Update, Monday, May 12, 2014:
Despite cooler weekend temperatures and some rain, Juneau residents should continue to conserve water, especially in the Mendenhall Valley.
Last week’s warm, dry weather has taxed the city’s sources of drinking water.
As KTOO reported on Friday, Public Works Director Kirk Duncan was urging water conservation, with Juneau’s reservoirs at 30 percent capacity.
As of Sunday evening, reservoirs were about 42 percent of capacity, but Salmon Creek has been off-line for a week, due to turbidity in the water.
Salmon Creek reservoir is Juneau’s secondary water source and is often unusable for drinking water this time of year. But the water level in Lemon Creek reservoir is also low, and Duncan says that could be a problem for the Mendenhall Valley. Lemon Creek is a 31-foot reservoir and was down to 8 feet on Sunday.
He says he gets nervous when reservoirs are that low.
“We’re at 42 percent, normally we’d be at 100 percent,” he says. “We’re not asking anybody not to use their washing machine, or not do domestic water uses, but if you could water your lawn for 10 minutes instead of 20 that would be good. If you could wash your boat down in 5 minutes instead of a half hour, that would be good. Just be aware of the water use.”
Juneau’s primary water source is Last Chance Basin, in the mountains above downtown. He says downtown and Douglas have plenty of domestic water and fire protection, but the basin has been “pumping for all it’s worth” in recent days.
Duncan says CBJ is not selling water to cruise ships.
The city has plans and funds to build a Salmon Creek filtration plant and expand Last Chance Basin, but both projects are two years away.
Original story, Friday, may 9, 2014:
The City and Borough of Juneau is asking residents to temporarily conserve water. The warm, dry weather is taxing the city’s sources of drinking water.
While there is water in storage, Juneau reservoirs are about 30 percent below normal capacity and Salmon Creek is completely offline, says Public Works Director Kirk Duncan.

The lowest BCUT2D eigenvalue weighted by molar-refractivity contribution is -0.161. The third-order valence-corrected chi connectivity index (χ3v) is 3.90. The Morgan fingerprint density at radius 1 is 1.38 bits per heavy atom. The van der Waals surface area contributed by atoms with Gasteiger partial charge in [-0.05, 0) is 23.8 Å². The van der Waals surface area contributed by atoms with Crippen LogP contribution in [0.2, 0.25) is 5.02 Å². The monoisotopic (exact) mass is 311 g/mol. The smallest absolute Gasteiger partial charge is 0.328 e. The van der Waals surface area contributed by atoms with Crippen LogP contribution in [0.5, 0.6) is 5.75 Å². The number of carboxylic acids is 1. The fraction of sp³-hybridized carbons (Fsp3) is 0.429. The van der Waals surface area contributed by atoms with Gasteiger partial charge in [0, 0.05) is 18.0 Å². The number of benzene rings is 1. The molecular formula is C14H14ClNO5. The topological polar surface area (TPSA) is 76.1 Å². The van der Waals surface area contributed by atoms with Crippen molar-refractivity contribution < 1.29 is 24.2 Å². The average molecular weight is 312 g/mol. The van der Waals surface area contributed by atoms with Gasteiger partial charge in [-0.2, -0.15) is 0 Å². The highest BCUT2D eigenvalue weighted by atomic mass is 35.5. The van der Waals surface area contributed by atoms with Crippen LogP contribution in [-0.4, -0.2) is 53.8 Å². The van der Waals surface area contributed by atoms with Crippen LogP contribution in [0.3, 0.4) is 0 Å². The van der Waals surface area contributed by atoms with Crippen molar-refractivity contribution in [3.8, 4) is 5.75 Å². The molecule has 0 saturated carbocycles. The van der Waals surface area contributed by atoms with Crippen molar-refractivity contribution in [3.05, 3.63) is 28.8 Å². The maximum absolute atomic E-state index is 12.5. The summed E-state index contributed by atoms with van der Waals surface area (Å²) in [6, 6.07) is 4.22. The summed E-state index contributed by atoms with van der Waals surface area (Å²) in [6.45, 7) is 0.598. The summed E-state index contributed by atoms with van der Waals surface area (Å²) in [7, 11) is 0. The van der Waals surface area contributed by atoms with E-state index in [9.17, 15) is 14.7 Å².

The Salmon Creek reservoir is Juneau’s secondary water source.
“When the reservoir replenishes from all the rain and snowmelt it brings dirt into the reservoir, or turbidity in the water, so it’s been offline for a week,” Duncan says.
Normally that’s not a problem, but Lemon Creek reservoir also is down and Juneau is using a lot of water right now.
“Lemon Creek reservoir, which is a 31-foot reservoir, is down to 6 feet,” he says.
Juneau’s primary water source is Last Chance Basin, in the mountains above downtown.
The draw on Last Chance Basin late Friday afternoon was about 2,100 gallons a minute.
“It’s putting out almost 3-million gallons a day right now, so it’s pumping for all it’s worth.”
The city is not selling water to cruise ships, he says.
The city plans to build a Salmon Creek filtration plant and Last Chance Basin will be expanded in the future, but right now is the time to conserve.
Don’t wash cars or boats, water lawns and gardens until the rains come. Duncan says the conservation measures will remain in place until the weather changes.
(Full disclosure: Kirk Duncan is a member of the KTOO Board of Directors.)
- Typical criminal cases go to local district attorneys for consideration. The head of the Office of Special Prosecutions wouldn't elaborate on why this case was in his office.
- A human leg and boot were pulled out of Gastineau Channel near Sandy Beach on Monday afternoon, according to a Juneau Police Department news release.
- A decades old debate is gaining traction over the stability of Sitka’s herring population.
- A trial date has been set for a 21-year-old Alaska man accused of fatally shooting his girlfriend when he tried to kill himself and the bullet struck the woman after passing through his head.